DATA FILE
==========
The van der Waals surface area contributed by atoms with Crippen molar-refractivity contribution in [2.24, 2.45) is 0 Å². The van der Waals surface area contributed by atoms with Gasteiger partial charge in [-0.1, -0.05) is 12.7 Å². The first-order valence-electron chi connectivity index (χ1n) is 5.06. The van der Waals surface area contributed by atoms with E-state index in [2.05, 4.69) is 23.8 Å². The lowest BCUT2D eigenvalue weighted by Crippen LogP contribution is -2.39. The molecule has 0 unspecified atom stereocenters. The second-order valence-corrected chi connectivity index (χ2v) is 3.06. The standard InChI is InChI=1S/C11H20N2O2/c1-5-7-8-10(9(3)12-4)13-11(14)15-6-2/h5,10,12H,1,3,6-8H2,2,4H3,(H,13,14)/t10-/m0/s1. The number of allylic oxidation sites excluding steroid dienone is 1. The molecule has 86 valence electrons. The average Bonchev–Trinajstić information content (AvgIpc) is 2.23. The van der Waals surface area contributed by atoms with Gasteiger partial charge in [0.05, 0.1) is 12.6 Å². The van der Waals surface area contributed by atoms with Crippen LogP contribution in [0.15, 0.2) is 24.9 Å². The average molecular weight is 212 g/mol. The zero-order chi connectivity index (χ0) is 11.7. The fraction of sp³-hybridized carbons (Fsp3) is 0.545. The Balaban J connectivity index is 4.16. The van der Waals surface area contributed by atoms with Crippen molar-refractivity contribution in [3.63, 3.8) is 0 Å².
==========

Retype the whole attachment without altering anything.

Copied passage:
The van der Waals surface area contributed by atoms with Crippen molar-refractivity contribution in [2.24, 2.45) is 0 Å². The van der Waals surface area contributed by atoms with Gasteiger partial charge in [-0.1, -0.05) is 12.7 Å². The first-order valence-electron chi connectivity index (χ1n) is 5.06. The van der Waals surface area contributed by atoms with E-state index in [2.05, 4.69) is 23.8 Å². The lowest BCUT2D eigenvalue weighted by Crippen LogP contribution is -2.39. The molecule has 0 unspecified atom stereocenters. The second-order valence-corrected chi connectivity index (χ2v) is 3.06. The standard InChI is InChI=1S/C11H20N2O2/c1-5-7-8-10(9(3)12-4)13-11(14)15-6-2/h5,10,12H,1,3,6-8H2,2,4H3,(H,13,14)/t10-/m0/s1. The number of allylic oxidation sites excluding steroid dienone is 1. The molecule has 86 valence electrons. The average Bonchev–Trinajstić information content (AvgIpc) is 2.23. The van der Waals surface area contributed by atoms with Gasteiger partial charge in [0.05, 0.1) is 12.6 Å². The van der Waals surface area contributed by atoms with Crippen LogP contribution in [0.15, 0.2) is 24.9 Å². The average molecular weight is 212 g/mol. The zero-order chi connectivity index (χ0) is 11.7. The fraction of sp³-hybridized carbons (Fsp3) is 0.545. The Balaban J connectivity index is 4.16. The van der Waals surface area contributed by atoms with Crippen molar-refractivity contribution in [3.63, 3.8) is 0 Å².